For instance, if the new planet is located around 1 AU from the star, it has an upper mass limit of 10 Earth masses and a generated radial velocity signal of 1.4 meters per second. A planet with about the mass of the Earth at the same location would have radial velocity signal of only 0.14 m/s, thus much smaller and hard to detect with the current technology.

"The existence of this possible planet is supported by long-term orbital stability of the system, orbital dynamics and the synthetic radial velocity signal analysis", Satyal said. "At the same time, a significantly large number of radial velocity observations, transit method studies, as well as direct imaging are still needed to confirm the presence of possible new planets in the Gliese 832 system."

In 2014, Noyola, Satyal and Musielak published findings related to radio emissions indicating that an exomoon could be orbiting an exoplanet in The Astrophysical Journal, where they suggested that interactions between Jupiter's magnetic field and its moon Io may be used to detect exomoons at distant exoplanetary systems.


Monday, August 14, 2017

NASA contracts energy firm to refine nuclear thermal propulsion concepts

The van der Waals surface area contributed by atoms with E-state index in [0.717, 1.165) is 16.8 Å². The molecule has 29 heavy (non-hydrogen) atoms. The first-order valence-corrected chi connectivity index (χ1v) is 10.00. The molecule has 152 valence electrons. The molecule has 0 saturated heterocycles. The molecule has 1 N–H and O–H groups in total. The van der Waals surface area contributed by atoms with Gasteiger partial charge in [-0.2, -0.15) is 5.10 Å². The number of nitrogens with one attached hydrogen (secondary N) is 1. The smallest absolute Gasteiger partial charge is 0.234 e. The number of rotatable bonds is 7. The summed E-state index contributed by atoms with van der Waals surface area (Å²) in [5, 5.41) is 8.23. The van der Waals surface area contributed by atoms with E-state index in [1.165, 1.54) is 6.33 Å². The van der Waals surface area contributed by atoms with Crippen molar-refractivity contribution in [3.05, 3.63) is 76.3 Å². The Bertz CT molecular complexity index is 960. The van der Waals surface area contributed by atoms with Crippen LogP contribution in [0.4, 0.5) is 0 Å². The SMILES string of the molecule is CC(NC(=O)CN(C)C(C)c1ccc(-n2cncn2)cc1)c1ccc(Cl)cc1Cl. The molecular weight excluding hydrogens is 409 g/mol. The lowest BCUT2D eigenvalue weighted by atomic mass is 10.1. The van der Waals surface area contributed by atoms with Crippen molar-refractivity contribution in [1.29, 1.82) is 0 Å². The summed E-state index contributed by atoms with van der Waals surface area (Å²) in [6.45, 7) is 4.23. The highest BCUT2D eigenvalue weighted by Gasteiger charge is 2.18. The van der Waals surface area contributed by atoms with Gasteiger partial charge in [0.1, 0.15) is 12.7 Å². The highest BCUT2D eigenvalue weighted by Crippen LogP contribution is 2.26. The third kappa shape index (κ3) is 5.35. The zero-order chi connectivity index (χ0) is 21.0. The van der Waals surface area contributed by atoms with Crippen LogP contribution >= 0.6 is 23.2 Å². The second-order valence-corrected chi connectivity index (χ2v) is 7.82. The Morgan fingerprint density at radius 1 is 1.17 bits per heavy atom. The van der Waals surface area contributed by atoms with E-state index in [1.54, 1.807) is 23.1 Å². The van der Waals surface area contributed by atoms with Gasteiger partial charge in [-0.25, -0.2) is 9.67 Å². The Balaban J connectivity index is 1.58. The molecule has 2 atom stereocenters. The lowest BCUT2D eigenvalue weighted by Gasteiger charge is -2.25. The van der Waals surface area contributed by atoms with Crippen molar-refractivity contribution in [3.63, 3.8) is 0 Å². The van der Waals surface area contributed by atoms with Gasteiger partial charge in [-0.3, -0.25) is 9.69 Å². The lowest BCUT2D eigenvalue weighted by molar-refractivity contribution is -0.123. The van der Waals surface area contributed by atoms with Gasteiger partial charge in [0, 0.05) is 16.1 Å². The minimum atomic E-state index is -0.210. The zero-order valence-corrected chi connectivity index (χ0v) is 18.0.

As the U.S. government continues to pursue plans for a crewed mission to Mars, NASA has contracted with BWXT Nuclear Energy Inc. of Lynchburg, Virginia, to advance concepts in Nuclear Thermal Propulsion (NTP), which could drastically reduce travel times to Mars.

This is part of NASA’s Game Changing Development Program, which takes ideas from academia and industry as well as NASA and other government programs, to advance new approaches to space technologies to accommodate the changing needs of U.S. space efforts.

NTP is not a new concept, but it was abandoned in 1972 when plans for a Mars mission were shelved. NASA conducted ground tests since 1955 to determine the viability of NTP and has occasionally been revisited as a conceptual part of Mars mission feasibility studies.

The advantage of NTP is mainly in that it can provide twice the rocket thrust of the Space Shuttle Main Engines (SSMEs), which are among the most powerful chemical rockets ever developed.

Sonny Mitchell, Nuclear Thermal Propulsion project manager at Marshall, said: “As we push out into the Solar System, nuclear propulsion may offer the only truly viable technology option to extend human reach to the surface of Mars and to worlds beyond. We’re excited to be working on technologies that could open up deep space for human exploration.”

Rex Geveden, BWX Technologies’ president and CEO, said: “We are uniquely qualified to design, develop and manufacture the reactor and fuel for a nuclear-powered spacecraft. This is an opportune time to pivot our capabilities into the space market where we see long-term growth opportunities in nuclear propulsion and nuclear surface power.”